Peacemakers Offer Alternatives to War
While America is nowhere near as prepared to wage peace as it is to wage war, there are alternatives. America's peace groups are working hard at defining them and putting them into action. This is the first of a series of interviews with peace group leaders in the aftermath of Tuesday's events.
Mary Ellen McNish, General Secretary, American Friends (Quakers) Service Committee (Philadelphia):
We have launched the No More Victims campaign to help support victims and survivors of the tragedies. No More Victims is also designed to educate the public about finding peaceful solutions in the face of these terrible acts.
We understand the grief, the fear, the anger, the rage. We feel them ourselves. But a violent response will not bring justice and safety, and it might bring another terrible attack.
The perpetrators of Tuesday's attacks are criminals. They must be brought to justice under the rule of law. And their supporters must be brought to justice under the rule of law.
This could possibly be done through the World Court or the UN could call a tribunal. If these legal mechanisms don't work, we can create something. With the support we have, not only from our allies but from all the world, we could find these people and bring them to justice through the legal system and throw them in jail for the rest of their lives.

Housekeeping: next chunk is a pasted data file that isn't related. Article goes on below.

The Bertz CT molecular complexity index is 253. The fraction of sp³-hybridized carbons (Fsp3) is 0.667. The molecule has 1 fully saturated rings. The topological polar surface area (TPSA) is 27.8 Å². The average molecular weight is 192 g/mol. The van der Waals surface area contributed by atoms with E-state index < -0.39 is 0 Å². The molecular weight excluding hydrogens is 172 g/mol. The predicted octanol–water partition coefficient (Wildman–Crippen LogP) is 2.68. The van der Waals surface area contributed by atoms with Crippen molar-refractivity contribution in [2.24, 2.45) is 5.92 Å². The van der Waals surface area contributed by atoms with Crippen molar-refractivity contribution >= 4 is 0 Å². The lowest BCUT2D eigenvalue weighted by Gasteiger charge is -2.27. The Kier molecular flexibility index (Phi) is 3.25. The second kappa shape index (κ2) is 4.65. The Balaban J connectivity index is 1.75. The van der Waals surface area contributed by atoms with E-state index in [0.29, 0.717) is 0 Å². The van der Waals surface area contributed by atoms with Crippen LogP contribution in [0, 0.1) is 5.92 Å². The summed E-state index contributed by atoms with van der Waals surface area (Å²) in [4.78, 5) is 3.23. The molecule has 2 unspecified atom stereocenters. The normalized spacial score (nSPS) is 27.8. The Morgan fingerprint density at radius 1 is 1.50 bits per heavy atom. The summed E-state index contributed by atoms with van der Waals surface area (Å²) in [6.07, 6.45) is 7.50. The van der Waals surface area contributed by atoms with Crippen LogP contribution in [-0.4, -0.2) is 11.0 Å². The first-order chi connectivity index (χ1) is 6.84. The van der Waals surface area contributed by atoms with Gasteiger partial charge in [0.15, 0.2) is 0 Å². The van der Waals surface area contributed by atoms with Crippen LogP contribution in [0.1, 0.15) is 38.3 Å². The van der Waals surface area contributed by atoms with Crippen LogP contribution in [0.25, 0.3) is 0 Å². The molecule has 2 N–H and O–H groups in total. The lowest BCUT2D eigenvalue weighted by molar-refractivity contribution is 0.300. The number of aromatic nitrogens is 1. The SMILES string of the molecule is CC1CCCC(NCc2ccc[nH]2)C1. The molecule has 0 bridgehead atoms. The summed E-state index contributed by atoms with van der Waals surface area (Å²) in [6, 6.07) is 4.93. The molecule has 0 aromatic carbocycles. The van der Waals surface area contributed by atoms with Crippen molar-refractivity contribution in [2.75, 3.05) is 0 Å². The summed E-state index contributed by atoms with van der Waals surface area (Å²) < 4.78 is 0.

People are still stunned by these events, and finding it hard to plan and be heard. We are trying to work with our partner organizations, Quakers all over the country, and others to get our voices heard in Congress. All that seems to be being heard so far in Congress are the voices suggesting war and retaliation and retribution (blood for blood).
Anger is the first reaction and the easy reaction. There is no question that the anger is legitimate. I am angry down to the soles of my feet. We all are. But we have to take a step back and say this is an opportunity for the U.S. to stand tall and lead the way out of this cycle of violence that is constantly increasing.
Carol Hansen Grey, Executive Director, Women of Vision in Action (San Francisco):
Cultural creatives (affluent, well-educated individuals, motivated by environmentalism and social justice) do not want war. That doesn't mean we don't want the people who did this brought to justice. We do. But we don't want to kill other innocent people.
I had the idea to bring together representatives from different groups of cultural creatives to brainstorm for alternative solutions. I am in the process of arranging this. Bringing representatives from these groups together to say what is the best step to take would be a message to our senators and representatives that there are a great number of us who don't want war. Then we can take it back to our groups to make it happen.
Molly Rush, co-founder, Thomas Merton Center for Peace and Justice (Pittsburgh):
We had a interfaith prayer vigil at the Federal Building in downtown Pittsburgh. About 100 people came. It was quite moving, with a lot of ministers and priests. Its purpose was to pray for the victims and to make clear that we felt strongly that the perpetrators should be brought to justice, but also to say let's not escalate the violence that will create more innocent victims.